As a double major in Spanish and Psychology, I’ve taken several courses that shaped my research interests in the education of young dual language learners. One course in particular, Spanish in the Schools taught by Dr. Ellen Serafini, sparked a strong interest for me in this area of research. The class involved a service-learning component in which students served as teacher aides in a Spanish-English dual language school. I conducted a reading lesson with a group of second graders to encourage Spanish literacy, and I interviewed a language acquisition specialist at the school. One semester later, I met Dr. Adam Winsler through the Honors in Psychology Program. I knew immediately that I wanted to work with him because of his research interests.
Dr. Winsler’s Miami School Readiness Project (MSRP), which contains longitudinal data for a large sample of dual language learners in Miami, presented a great opportunity for a project that combines my research interests in language development and early education. My project is part of the ongoing MSRP, and it investigates elementary school outcomes for dual language learners. Joining Dr. Winsler’s lab and having him as my mentor has been a great experience for my academic growth. After I graduate, I will continue working in Dr. Winsler’s lab, and I will eventually pursue a PhD. Working on my project has helped me develop research skills that are necessary for a PhD program.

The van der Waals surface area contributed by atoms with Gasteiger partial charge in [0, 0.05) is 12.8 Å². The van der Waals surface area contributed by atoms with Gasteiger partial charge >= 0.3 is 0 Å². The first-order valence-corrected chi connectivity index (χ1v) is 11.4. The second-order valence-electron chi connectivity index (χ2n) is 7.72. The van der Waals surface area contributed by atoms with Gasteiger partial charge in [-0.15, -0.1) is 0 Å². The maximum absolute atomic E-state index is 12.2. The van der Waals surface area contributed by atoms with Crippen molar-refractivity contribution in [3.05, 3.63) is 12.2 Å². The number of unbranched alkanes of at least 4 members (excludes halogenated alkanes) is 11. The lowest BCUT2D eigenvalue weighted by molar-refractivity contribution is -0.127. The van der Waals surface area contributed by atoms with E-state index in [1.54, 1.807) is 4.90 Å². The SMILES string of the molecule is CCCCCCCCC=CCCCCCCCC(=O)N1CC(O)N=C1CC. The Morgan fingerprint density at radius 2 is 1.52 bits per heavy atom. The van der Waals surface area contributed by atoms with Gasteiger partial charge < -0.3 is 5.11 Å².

On a weekly basis, I mostly read. A lot! I’ve found that this area of research is highly interdisciplinary, and my 28-page introduction contains research from journals in the fields of developmental psychology, applied linguistics, and education. Writing my literature review has made me realize that it’s important to integrate findings from different fields. The other main weekly task for my project is working with MSRP data. As I prepare data to run my statistical analyses, I am excited to see what the results of my project will look like!